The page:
Views expressed in opinion columns are the author’s own.
The well-intentioned folks over at PETA have the unfortunate habit of making their points in what seems like the most ridiculous way possible. Their “human barbeque” features an activist painted to look as if they had been cooked, lying naked on a human-sized grill; their “Pokemon Black and Blue,” a parody of the popular Pokemon video game series, tasks the player with liberating the titular creatures from their trainers. PETA’s most recent stunt is currently on display over East Baltimore Street in Baltimore: a billboard encouraging Baltimoreans to “see the individual” in the crabs they consume, and instead go vegan.
The seeming absurdity of such a campaign in the crab capital of the country, combined with PETA’s history of craziness, makes it quite easy to laugh them off in this instance. Indeed, few groups have drawn as much scorn and mockery over their lifetime as PETA. Part of that is due to their methods, sure, but much of the reason people are so quick to ridicule PETA is that, deep down, many of us know the uncomfortable truth: They are right.
[Read more: PETA won’t make positive change unless it rebrands]
The argument for veganism is simple to the point of obviousness. I take it that most people think it is immoral to be complicit in causing sentient creatures to suffer without very good cause. The meat industry creates enormous suffering for the animals it processes, and it’s a massive burden on the environment, thus contributing to human suffering through resource consumption and climate change. Supporting this industry, given the choice, makes one complicit in said suffering; ergo, voluntarily consuming commercial animal products is immoral.
The premise of this argument certainly seems unassailable. Most of us wouldn’t torture a dog or cat, so the suffering of a cow or chicken should concern us as well. In the case of crabs, research suggests they feel genuine pain, and presumably suffer quite a bit when boiled alive. The horrors endured by factory-farmed livestock have been catalogued in gory detail by documentaries such as “Food, Inc.” and “Indigestible,” and are surely morally indefensible. Finally, research showing the reduction in one’s carbon footprint and animal lives saved by going vegan definitively tars meat-eaters with the brush of complicity.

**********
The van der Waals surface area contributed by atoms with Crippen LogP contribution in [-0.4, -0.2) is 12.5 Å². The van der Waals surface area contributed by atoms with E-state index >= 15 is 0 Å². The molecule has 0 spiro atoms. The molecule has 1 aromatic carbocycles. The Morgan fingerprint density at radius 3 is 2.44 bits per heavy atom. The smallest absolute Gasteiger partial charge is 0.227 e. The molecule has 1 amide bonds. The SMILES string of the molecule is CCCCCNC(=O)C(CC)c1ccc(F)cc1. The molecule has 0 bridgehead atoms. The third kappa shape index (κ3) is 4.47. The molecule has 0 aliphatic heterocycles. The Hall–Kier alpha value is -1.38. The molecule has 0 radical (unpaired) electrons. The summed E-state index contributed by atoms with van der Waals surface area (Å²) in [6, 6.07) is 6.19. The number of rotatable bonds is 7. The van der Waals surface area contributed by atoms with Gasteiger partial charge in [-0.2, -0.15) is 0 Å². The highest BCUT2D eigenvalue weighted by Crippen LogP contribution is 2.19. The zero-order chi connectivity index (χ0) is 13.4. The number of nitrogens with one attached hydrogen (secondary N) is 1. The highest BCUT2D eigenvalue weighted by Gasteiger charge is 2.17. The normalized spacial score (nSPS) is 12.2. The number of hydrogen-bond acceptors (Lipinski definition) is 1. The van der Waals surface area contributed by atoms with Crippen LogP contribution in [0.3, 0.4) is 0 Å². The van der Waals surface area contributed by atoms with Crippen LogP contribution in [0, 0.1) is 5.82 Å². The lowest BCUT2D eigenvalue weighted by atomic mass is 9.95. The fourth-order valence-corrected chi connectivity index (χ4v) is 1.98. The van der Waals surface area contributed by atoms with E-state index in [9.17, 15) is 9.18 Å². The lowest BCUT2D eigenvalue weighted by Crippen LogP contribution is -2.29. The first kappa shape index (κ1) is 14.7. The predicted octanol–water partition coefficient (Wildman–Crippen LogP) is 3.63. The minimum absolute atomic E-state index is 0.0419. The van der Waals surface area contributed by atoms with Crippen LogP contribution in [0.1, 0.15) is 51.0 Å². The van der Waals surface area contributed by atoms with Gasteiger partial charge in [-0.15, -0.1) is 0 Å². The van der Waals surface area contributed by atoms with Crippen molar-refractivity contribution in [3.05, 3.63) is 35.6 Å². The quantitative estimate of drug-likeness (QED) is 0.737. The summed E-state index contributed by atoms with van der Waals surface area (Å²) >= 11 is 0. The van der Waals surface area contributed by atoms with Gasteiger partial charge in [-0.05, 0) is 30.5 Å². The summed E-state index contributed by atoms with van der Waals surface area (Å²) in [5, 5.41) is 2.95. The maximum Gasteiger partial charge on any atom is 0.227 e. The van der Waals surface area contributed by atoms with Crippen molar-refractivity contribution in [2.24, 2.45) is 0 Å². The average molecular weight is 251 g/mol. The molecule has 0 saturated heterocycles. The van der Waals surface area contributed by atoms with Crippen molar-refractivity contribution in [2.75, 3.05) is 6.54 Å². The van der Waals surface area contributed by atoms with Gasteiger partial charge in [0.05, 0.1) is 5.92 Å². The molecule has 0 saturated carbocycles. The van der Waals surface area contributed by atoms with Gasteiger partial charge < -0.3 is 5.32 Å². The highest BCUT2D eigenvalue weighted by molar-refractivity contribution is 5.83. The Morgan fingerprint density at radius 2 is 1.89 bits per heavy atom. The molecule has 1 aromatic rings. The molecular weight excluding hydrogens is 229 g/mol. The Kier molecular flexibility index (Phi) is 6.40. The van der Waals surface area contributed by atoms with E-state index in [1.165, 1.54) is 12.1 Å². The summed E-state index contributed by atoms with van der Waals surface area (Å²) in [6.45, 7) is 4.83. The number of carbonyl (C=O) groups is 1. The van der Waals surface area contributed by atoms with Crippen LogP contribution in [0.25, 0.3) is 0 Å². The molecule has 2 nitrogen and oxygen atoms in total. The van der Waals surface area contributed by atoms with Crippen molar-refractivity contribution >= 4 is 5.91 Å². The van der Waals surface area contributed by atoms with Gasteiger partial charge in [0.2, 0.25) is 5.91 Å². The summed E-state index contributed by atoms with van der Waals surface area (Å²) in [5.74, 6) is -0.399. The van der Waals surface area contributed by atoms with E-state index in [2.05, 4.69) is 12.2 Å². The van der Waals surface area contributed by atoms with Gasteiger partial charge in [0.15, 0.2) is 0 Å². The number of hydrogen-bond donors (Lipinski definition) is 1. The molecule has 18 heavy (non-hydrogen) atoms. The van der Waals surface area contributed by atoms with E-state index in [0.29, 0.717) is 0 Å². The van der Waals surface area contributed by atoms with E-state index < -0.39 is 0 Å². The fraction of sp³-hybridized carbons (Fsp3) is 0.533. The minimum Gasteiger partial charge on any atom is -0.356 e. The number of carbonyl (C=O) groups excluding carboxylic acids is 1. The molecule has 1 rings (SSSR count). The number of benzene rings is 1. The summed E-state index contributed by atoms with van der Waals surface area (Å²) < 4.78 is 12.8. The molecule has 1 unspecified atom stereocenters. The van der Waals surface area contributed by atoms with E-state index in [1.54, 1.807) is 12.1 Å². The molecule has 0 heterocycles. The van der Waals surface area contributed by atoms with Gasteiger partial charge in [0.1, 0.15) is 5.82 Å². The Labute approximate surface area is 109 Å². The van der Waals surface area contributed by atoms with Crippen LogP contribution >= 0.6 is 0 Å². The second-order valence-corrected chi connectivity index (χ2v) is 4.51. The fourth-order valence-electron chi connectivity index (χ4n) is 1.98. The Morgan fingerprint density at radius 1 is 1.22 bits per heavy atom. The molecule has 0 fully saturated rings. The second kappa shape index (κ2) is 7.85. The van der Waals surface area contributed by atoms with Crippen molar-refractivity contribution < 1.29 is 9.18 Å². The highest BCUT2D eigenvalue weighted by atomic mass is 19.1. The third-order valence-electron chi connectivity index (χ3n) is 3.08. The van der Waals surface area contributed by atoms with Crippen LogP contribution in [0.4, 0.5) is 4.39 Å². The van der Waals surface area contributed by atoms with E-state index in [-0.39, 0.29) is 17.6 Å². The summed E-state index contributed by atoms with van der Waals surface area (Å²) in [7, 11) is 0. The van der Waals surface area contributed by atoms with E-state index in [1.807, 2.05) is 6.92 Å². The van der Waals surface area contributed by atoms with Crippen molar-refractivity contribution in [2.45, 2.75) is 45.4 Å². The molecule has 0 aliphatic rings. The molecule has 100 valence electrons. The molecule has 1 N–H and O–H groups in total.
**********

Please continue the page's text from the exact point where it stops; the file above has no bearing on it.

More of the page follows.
Given all this, why do fewer than 10 percent of Americans identify as vegan or vegetarian? To be sure, there are a number of perfectly valid reasons why someone might not: dietary restrictions that would prevent them from getting enough protein without animal products, or lack of access to fresh produce, for instance. But these restrictions surely do not apply to the majority of this nation’s carnivores. Rather, most people who have considered the issue and chosen not to give up animal products defend their decision with any of a recurring cast of bad excuses:
“I can’t afford not to eat meat.” (A study published in the Journal of Hunger and Environmental Nutrition found that a vegetarian diet can save close to $750 a year.)
“You can’t get enough protein without eating meat.” (Tell that to vegan Olympic weightlifter Kendrick Farris.)
“We’re at the top of the food chain/carnivorism is the natural order of things.” (We’re also at the top of the intellectual food chain, which gives us access to things such as moral reasoning, which allows us to conclude torturing animals is wrong.)
Like I said, these are all transparently bad arguments, defeasible with a bit of introspection or a quick Google search. It’s my hunch that, for most people, these are simply stand-ins for perhaps the most common, least defensible argument: “I just like meat too much.”
This, of course, is not an argument at all; it’s equivalent to the claim, “My aesthetic preferences give me license to ignore my moral obligations.” We are happy to condemn the kleptomaniac who steals just because he likes shiny things, but are altogether too blasé when weighing our own tastes against the grave wrongs they perpetuate.
Eating meat is a significant part of our culture, and personal change is never easy, but the ethical and environmental implications of carnivorism mean we all at least have an obligation to try. Even if that means skipping out on the next crab feast.
Joey Marcellino is a senior jazz saxophone, physics and philosophy major. He can be reached at firstname.lastname@example.org.